All over the world, public-sector corruption seems to act like a lead weight that significantly slows down social, economic and environmental development. As a rule, the public sector is composed of all levels of government and enterprises that are directly subordinated to a country’s government. The problem of corruption seems to accentuate especially when governmental actors interact behind closed doors with companies that are outside the system. The public procurement sector perfectly illustrates that the lack of transparency and improper data management are the main factors that facilitate and fuel the widespread corruption phenomenon.
As corruption becomes rampant in this area, governments are looking towards innovative technologies for an answer. Blockchain seems to have garnered much attention over the years for its ability to act as a highly transparent and auditable record-keeping ecosystem capable of closing traditional corruption channels. Immutability, transparency, traceability and integrity of data are some of the features inherent to blockchain that have made this technology an attractive foundation for many PoCs that aim to circumvent fraud and malicious human interference.
Modex, an early player in the blockchain field, has focused on the data related benefits of blockchain, developing its own in house technology, the Blockchain Database solution, that masks the complexities of blockchain behind the familiarity and ease of use of a database system. With this approach, Modex makes this innovative technology accessible and easy to use in scenarios and use cases where trust in data, transparency and information traceability are essential. Removing the barriers to adoption, Modex makes blockchain implementation straightforward and affordable for a wide range of businesses and industries, including governmental processes.
From a high-level overview, public procurement is the process of acquiring often through an organized bidding process everything ranging from infrastructure needs such as highways and railways to essential services buildings like hospitals, and energy grids. According to the World Bank, “public procurement represents on average 13% to 20% of GDP. Global expenditure in procurement is estimated at nearly 9.5 trillion US dollars”. Although the exact costs of corruption are difficult to quantify exactly, its effects are undeniably detrimental, as it undermines competition in the market and it thwarts economic growth by artificially inflating prices in order to line the pockets of a select few. The United Nations Office on Drugs and Crime points out that every year corruption significantly increases government spending for public contracts “studies suggest that an average of 10-25 percent of a public contract’s value may be lost to corruption. Applying this percentage to the total government spending for public contracts, it is clear that hundreds of billions of dollars are lost to corruption in public procurement every year.”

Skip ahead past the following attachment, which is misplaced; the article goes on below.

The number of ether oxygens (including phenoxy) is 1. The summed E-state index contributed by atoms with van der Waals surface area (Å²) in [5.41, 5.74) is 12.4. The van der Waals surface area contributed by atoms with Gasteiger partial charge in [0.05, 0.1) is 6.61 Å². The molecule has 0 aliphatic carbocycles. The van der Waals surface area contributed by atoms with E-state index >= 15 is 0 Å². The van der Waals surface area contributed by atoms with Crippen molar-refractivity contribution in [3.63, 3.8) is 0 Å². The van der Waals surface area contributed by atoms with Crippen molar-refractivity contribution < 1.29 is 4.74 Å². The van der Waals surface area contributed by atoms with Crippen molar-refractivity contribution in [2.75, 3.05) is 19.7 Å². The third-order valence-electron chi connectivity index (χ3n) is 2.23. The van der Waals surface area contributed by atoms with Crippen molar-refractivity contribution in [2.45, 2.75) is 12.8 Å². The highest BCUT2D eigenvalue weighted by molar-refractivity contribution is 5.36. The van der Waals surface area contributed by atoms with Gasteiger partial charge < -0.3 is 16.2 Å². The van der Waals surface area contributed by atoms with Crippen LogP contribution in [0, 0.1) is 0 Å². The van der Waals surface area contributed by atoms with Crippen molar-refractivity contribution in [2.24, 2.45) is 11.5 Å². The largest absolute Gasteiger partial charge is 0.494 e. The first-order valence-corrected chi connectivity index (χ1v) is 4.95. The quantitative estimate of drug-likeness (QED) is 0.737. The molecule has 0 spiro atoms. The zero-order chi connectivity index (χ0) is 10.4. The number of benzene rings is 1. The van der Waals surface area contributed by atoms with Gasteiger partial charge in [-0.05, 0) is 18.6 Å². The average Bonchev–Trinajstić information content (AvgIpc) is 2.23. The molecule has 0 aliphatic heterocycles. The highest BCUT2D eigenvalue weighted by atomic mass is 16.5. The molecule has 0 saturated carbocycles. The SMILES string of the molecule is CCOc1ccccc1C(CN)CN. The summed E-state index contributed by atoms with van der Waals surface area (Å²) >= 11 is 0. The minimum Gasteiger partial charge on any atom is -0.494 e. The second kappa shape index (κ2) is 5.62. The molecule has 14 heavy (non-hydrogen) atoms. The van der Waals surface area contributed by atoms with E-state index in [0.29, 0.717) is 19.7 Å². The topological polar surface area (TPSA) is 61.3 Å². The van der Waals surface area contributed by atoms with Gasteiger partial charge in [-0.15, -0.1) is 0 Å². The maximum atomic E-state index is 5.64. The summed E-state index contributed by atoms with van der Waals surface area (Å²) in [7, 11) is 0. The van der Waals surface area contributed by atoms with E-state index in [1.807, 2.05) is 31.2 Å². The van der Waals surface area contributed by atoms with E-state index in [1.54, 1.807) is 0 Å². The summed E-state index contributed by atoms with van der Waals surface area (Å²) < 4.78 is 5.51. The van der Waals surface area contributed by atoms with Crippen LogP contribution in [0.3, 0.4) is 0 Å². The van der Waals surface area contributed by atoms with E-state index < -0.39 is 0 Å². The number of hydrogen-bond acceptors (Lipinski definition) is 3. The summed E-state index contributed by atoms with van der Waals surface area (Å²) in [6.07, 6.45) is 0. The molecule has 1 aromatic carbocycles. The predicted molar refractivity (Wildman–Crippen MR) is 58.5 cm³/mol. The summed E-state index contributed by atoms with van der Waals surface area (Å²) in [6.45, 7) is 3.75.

Public procurement under scrutiny
The World Economic Forum acknowledges in the “Exploring Blockchain Technology for Government Transparency: Blockchain-Based Public Procurement to Reduce Corruption” that “public-sector corruption is the single largest challenge, stifling social, economic and environmental development. Often, corruption centres around a lack of transparency, inadequate record-keeping and low public accountability”. Fraud in the public procurement sector seems to be a widespread phenomenon present in various degrees around the world. Literature on the subject highlights the fact that corruption in public procurement and in the public sector, in general, is exacerbated in poorer and in developing countries “the impacts of corruption severely and disproportionally affect the poorest and most vulnerable in any society, and when it is widespread, corruption deters investment, weakens economic growth and undermines the basis for law and order”.